|Review by Morayo Sayles|
In his tenth documentary, director and producer Alan Govenar tells the tale of a 51-year old man dancing his way to his dreams on the palms of his hands.
Abubakar Sidike Conde an immigrant from Guinea (Guinea-Conakry) lives an extraordinary life in the thriving cosmopolitan jungle of New York City.
The documentary opens with rhythmic African music playing against the familiar backdrop of New York City’s bustling activity. The music stops and the camera hones in on a sleeping man enveloped in comforters and blankets.
The man stirs, awakens and moves to get out of bed. He pushes his blankets aside to reveal thin, frail legs that could not possible hold the bulk of the man sitting up.
They don’t have to.
With practiced skill, Sidike folds his legs under his torso and begins his morning routine of bathing and getting dressed. Watching him move with the ease and familiarity of a normalcy we all engage in every day, the documentary accomplishes its goal – Sidike lives an everyday man’s life, only unlike most people’s, his life is fueled by will, positive thinking and very, very, strong arms.
4 minutes and 57 seconds of time passes before we hear Sidike’s voice and the first thing he says is “okay”.
Sidike Conde is an African dancer who immigrated to the United States in the early 90s. In the film, he shows us his world and tells us the story of his life with a constant smile on his face. The son of a polygamous military man, Sidike grew up on a compound with his family that consisted of his father’s four wives and thirty four siblings.
He lost the use of his legs at the age of 14 to polio while living in Guinea. Refusing to live the life relegated to him by his culture and his “leg problems” – his reference to his obvious inability to walk,
Sidike joined an African dancing troop in Guinea. Sidike and his troop came to New York City in search of fame and fortune like other starry-eyed dreamers had done. For Sidike, his dreams were more far-reaching, he came to New York to find a place, his place in the world again.
You Don’t Need Feet to Dance gives unique insight into the struggle of living in New York. Watching him go up and down the four flights of stairs in his apartment building on his hands, sometimes with bags in tow, was exhausting.
Nevertheless, what Alan Govenar showed also was how NYC was best suited to meet Sidike’s needs. With the array of public transportation at his disposal – cabs, buses, subway, and his assortment of wheelchairs and adapted bikes, there’s no place in the city Sidike can’t reach. It’s as if New York was made with Sidike in mind.
As I watched the film, question after question would pop into my head and shortly I needed answered – How did Sidike get to stay in the US? Is he a citizen? What does he do for work? For Sex? Does he have friendships? Has he gone home to Guinea since his migration? The documentary’s narrative answered many of my questions, the rest just add to Sidike’s mystique.
Following his father’s example, Sidike is a polygamist. He has a wife in Guinea and a wife Debra, in the United States. Indifferent to the culture taboos associated with polygamy, Sidike speaks briefly about the challenges of managing two relationships, but does so matter-of-factly, his relationship status just adds to the colorful brocade of his character. His marriage to Debra gives him some level of legitimacy to stay in the country I would imagine. To make money, Sidike the musician is nimble and agile. He gives music classes, is part of a band Afro Jersey and when the gigs dry up, a street musician who beats a mean drum.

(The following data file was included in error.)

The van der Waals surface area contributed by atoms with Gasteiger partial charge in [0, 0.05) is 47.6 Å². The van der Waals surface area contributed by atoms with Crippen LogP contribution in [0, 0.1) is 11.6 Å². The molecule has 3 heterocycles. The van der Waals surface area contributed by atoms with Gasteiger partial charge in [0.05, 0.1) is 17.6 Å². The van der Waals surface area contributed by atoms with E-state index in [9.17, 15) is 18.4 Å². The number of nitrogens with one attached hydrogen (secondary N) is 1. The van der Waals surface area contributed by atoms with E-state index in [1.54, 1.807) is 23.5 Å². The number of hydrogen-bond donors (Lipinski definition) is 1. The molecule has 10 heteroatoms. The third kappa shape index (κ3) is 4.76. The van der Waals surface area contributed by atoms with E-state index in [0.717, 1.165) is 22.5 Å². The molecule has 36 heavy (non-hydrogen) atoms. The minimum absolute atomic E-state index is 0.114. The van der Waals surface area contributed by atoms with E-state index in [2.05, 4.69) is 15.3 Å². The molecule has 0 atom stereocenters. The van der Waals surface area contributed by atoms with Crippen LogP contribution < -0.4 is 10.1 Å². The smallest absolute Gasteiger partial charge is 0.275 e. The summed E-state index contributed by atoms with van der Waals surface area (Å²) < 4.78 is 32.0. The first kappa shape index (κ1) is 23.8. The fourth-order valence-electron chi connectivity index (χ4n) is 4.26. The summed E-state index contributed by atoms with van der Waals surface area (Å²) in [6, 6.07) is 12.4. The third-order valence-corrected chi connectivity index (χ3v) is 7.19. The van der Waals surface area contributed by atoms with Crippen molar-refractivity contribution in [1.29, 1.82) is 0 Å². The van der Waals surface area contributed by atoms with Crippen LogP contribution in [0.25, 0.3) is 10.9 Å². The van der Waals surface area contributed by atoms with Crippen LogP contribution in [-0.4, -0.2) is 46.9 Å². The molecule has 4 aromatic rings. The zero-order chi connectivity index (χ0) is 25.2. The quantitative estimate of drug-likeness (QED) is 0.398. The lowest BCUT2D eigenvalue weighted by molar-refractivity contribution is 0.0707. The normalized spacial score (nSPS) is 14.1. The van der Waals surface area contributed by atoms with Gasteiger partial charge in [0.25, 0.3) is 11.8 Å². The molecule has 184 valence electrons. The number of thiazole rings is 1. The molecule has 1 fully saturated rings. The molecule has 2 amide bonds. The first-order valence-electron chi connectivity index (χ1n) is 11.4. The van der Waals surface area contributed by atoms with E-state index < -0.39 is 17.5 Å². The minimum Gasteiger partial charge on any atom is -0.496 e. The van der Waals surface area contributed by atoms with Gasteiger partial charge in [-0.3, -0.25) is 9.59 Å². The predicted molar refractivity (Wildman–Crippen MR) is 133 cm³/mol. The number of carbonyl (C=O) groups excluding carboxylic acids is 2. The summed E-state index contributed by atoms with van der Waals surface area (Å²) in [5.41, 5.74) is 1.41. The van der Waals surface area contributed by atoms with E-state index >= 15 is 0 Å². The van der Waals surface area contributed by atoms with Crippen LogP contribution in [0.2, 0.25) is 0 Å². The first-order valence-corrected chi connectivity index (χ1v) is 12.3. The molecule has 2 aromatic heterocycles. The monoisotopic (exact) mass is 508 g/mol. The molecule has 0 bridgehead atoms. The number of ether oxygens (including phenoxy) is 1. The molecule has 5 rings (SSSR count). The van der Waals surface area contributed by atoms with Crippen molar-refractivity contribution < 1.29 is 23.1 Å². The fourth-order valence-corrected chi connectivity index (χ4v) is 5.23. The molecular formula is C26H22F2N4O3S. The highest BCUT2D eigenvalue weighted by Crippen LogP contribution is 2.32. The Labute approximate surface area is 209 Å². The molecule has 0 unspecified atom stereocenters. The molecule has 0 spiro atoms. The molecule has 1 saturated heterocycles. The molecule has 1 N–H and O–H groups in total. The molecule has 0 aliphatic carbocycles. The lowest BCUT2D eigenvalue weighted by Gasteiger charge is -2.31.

There some expected moments in the storytelling that did not fail to deliver. I expected to watch Sidike struggle to enter a building with no handicap access and I watched Sidike struggle as he tried to enter a building with no handicap access. What was quite surprising was the fact that he was hired to give a music class at said building.
Did his employers forget that he could not walk up the front steps of their building to the lobby? Perhaps they made accommodations for a ramp and plans fell through. Not so! The door attendant of the building blew that excuse out of the water. No ramps or handicap access here, just the option of suffering through the indignity of being lifted in and out of your chair I guess. To top it all off, another invited guest to the house was a handicapped individual as well. So the entrance of Sidike and his young companion became a spectacle of sorts, not the innocuous entrance the average individual is afforded.
I expected to see some anger, despair or even desperation from Sidike and most surprisingly, even quite inspiringly so, I did not see that. I saw never ending optimism and positive thinking from an individual whose life involved feats of herculean strength in my opinion and a defiant stand not to take the life fate dealt him.
There’s a moment when his guard is down and we see a vulnerable underbelly – it’s at the end when Sidike speaks of how far he’s come and his greatest regret that his mother is no longer alive to see him. Sidike cries and looks away from the camera. It’s the first time I see him do this.
You cannot help but watch this film and be inspired. You’ll be inspired by the man and by the story of his struggle to take back his place in the world. A great story from Alan Govenar.